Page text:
Identification of the dead relies on DNA samples from relatives

Forensic science
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The Independent US

On Friday, there was a strange feeling of celebration at Ground Zero, as the rescue site has come to be known. It was not because anyone was found alive, but because six bodies had been found intact. Such have expectations lowered in New York.

On Friday, there was a strange feeling of celebration at Ground Zero, as the rescue site has come to be known. It was not because anyone was found alive, but because six bodies had been found intact. Such have expectations lowered in New York.

Usually, the 3,000 workers deployed at the smoking mass of concrete, glass and metal find only body parts. Last week, a watch was found that had stopped at 9.04am, the time disaster struck the World Trade Center. Distressed workers found it attached to a severed arm.

Once found, body parts are recorded and put in bags to be sent to the Medical Examiner's office in downtown New York, while identifiable bodies are sent to various mortuaries across the city. In the immediate aftermath of the carnage, the federal Department of Health and Human Services sent 169 mortuary specialists from around the country to New York. Massive extremes of heat, weight and trauma applied to bodies add to the difficulties of the identification procedures ahead.

"It will be a horrendous process," said Dr Robert Kirschner, a former Cook County deputy medical examiner who helped to identify 273 people who died in a plane crash at O'Hare International Airport in 1979.

Where possible, Dr Kirschner said dental records or fingerprints will be used for identification, but in cases where only parts of an individual are found, DNA will be used.

The key, he said is the part of the genetic code called mitochondrial DNA which is passed almost unchanged from mothers to their offspring. "All you need is a maternal relative – a sister, brother mother or maternal grandmother," he said. To facilitate identification, relatives of the missing have been queueing at a Red Cross family centre at Pier 94 in west Manhattan with dental and medical records and possessions from their loved ones that might contain remnants of DNA – a toothbrush, hair brush, razor, nail scissors.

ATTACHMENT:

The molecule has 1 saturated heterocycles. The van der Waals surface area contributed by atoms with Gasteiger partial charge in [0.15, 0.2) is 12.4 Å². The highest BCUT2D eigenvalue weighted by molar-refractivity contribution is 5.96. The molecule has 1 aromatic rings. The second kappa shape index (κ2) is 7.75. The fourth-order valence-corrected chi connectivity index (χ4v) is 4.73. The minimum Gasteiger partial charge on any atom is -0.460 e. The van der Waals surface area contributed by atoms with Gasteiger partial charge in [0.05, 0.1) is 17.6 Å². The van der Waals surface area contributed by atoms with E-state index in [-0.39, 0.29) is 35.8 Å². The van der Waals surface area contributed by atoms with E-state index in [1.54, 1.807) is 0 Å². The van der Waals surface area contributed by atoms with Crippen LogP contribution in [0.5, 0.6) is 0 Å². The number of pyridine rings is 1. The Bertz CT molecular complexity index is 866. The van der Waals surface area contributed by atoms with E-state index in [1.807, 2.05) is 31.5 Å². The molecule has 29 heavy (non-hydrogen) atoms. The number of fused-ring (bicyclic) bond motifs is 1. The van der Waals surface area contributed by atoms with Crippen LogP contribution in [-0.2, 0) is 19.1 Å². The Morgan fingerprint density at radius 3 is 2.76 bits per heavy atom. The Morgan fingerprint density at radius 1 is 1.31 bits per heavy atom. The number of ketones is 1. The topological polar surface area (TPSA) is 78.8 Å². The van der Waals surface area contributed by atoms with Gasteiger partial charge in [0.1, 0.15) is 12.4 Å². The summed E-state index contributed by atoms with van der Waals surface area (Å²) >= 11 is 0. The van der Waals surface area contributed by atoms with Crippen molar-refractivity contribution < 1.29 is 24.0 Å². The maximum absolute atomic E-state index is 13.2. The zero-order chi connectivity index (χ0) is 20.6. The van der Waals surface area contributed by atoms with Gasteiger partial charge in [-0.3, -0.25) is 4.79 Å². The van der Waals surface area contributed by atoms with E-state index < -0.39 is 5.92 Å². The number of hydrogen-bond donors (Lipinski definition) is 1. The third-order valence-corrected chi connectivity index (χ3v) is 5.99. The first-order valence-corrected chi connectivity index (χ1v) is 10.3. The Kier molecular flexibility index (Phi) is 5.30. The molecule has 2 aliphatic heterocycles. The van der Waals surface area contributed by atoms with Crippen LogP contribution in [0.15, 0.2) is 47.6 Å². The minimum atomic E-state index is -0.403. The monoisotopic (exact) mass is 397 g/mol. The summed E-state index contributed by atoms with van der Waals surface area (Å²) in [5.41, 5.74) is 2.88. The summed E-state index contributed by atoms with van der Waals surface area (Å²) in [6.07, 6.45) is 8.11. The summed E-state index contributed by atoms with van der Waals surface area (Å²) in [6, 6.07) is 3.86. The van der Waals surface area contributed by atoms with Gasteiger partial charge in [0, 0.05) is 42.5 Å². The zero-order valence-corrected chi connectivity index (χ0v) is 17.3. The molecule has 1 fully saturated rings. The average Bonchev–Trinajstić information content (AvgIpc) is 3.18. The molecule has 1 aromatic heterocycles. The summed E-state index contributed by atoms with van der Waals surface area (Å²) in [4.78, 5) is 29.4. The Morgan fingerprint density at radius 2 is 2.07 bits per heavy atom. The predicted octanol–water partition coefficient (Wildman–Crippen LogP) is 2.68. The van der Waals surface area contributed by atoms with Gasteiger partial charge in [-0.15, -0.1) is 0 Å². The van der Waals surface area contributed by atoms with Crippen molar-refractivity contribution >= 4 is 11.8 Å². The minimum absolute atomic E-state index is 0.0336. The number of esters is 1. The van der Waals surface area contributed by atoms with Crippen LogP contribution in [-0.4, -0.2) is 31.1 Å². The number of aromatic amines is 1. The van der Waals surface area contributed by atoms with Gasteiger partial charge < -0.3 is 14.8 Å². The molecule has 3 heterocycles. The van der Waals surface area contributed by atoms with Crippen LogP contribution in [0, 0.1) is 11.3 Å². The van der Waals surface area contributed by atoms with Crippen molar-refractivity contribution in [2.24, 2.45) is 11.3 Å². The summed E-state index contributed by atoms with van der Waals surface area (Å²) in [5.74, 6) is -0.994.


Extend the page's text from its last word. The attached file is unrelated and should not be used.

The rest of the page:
Mothers, where possible, have been asked for swabs of saliva which will be stored on a database and cross-referenced with DNA extracted from body parts found in the debris. It is a heartbreaking process, and one that the authorities say could take several months to complete.

Professor Bernard Knight, a leading forensic scientist at the University of Wales in Cardiff, said yesterday that each unidentified body part will have to be X-rayed and meticulously catalogued. "A lot of it is organisational rather than medical. There's been nothing this big as far as I can remember," Professor Knight said.

The easiest way of identifying corpses will be visual identification using personal effects, wallets, jewellery and other property found on a body.

Martin Evison, senior lecturer in forensic and biological anthropology at Sheffield University, said that dental records and DNA profiles of tissue remains, compared against the DNA of relatives, will be the two main ways of identifying the most horribly mutilated corpses or body parts that have no identifying marks.

"Obviously you've got to draw the line somewhere. Not every piece of tissue is likely to be profiled, and where the bodies are badly burned and DNA destroyed, dental records will be used when possible," said Dr Evison, who took part in the task of identifying the bodies of genocide victims in Kosovo.

For partial skeletons, forensic pathologists will attempt to estimate the person's age, height and sex from thigh bones and pelvis.

The skull can give an overall idea of a person's geographical origins, essentially whether they are African, Indo-European or Oriental.

This will help pathologists to categorise bodies into broad groups of individuals to compare against reported missing persons. If a visual identification involving next-of-kin or dental checking is not possible, then DNA profiling will be used as the ultimate fallback.

However, there is a distinct possibility that the people who were nearest to the explosions and the subsequent fires may never be identified.

"Vaporisation may be too strong a word to use, but certainly for some people, their remains may have been reduced to ashes," said Dr Evison, whose department at Sheffield has offered to help the American authorities in their delicate task.

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